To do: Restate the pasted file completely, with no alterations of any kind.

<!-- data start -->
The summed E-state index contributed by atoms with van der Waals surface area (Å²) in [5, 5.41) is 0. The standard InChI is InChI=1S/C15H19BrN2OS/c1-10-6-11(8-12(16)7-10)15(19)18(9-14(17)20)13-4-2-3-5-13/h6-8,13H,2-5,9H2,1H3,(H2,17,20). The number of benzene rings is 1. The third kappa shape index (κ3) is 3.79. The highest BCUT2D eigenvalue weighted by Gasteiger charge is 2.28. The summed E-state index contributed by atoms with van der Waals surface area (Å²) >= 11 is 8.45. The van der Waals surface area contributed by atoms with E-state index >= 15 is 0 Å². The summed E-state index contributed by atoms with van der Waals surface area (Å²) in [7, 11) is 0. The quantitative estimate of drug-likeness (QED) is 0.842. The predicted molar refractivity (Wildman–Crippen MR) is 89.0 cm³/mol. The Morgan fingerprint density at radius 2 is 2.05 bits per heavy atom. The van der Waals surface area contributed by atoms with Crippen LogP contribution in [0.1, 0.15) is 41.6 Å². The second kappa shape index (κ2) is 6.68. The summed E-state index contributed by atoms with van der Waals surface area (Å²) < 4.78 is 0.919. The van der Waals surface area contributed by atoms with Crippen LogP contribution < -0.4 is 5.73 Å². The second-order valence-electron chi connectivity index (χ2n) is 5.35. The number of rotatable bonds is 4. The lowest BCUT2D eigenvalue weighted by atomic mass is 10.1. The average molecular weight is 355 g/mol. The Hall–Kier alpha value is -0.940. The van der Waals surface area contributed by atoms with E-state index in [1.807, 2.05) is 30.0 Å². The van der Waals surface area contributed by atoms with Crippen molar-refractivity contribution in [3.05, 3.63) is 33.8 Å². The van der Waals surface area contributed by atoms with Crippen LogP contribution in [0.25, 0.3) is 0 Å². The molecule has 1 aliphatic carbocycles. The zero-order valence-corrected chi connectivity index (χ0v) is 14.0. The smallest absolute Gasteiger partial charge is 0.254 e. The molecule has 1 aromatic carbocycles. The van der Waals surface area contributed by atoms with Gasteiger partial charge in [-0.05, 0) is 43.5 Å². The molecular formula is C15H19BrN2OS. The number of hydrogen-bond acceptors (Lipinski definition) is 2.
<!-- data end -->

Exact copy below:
The summed E-state index contributed by atoms with van der Waals surface area (Å²) in [5, 5.41) is 0. The standard InChI is InChI=1S/C15H19BrN2OS/c1-10-6-11(8-12(16)7-10)15(19)18(9-14(17)20)13-4-2-3-5-13/h6-8,13H,2-5,9H2,1H3,(H2,17,20). The number of benzene rings is 1. The third kappa shape index (κ3) is 3.79. The highest BCUT2D eigenvalue weighted by Gasteiger charge is 2.28. The summed E-state index contributed by atoms with van der Waals surface area (Å²) >= 11 is 8.45. The van der Waals surface area contributed by atoms with E-state index >= 15 is 0 Å². The summed E-state index contributed by atoms with van der Waals surface area (Å²) in [7, 11) is 0. The quantitative estimate of drug-likeness (QED) is 0.842. The predicted molar refractivity (Wildman–Crippen MR) is 89.0 cm³/mol. The Morgan fingerprint density at radius 2 is 2.05 bits per heavy atom. The van der Waals surface area contributed by atoms with Crippen LogP contribution in [0.1, 0.15) is 41.6 Å². The second kappa shape index (κ2) is 6.68. The summed E-state index contributed by atoms with van der Waals surface area (Å²) < 4.78 is 0.919. The van der Waals surface area contributed by atoms with Crippen LogP contribution < -0.4 is 5.73 Å². The second-order valence-electron chi connectivity index (χ2n) is 5.35. The number of rotatable bonds is 4. The lowest BCUT2D eigenvalue weighted by atomic mass is 10.1. The average molecular weight is 355 g/mol. The Hall–Kier alpha value is -0.940. The van der Waals surface area contributed by atoms with E-state index in [1.807, 2.05) is 30.0 Å². The van der Waals surface area contributed by atoms with Crippen molar-refractivity contribution in [3.05, 3.63) is 33.8 Å². The van der Waals surface area contributed by atoms with Crippen LogP contribution in [0.25, 0.3) is 0 Å². The molecule has 1 aliphatic carbocycles. The zero-order valence-corrected chi connectivity index (χ0v) is 14.0. The smallest absolute Gasteiger partial charge is 0.254 e. The molecule has 1 aromatic carbocycles. The van der Waals surface area contributed by atoms with Gasteiger partial charge in [-0.05, 0) is 43.5 Å². The molecular formula is C15H19BrN2OS. The number of hydrogen-bond acceptors (Lipinski definition) is 2.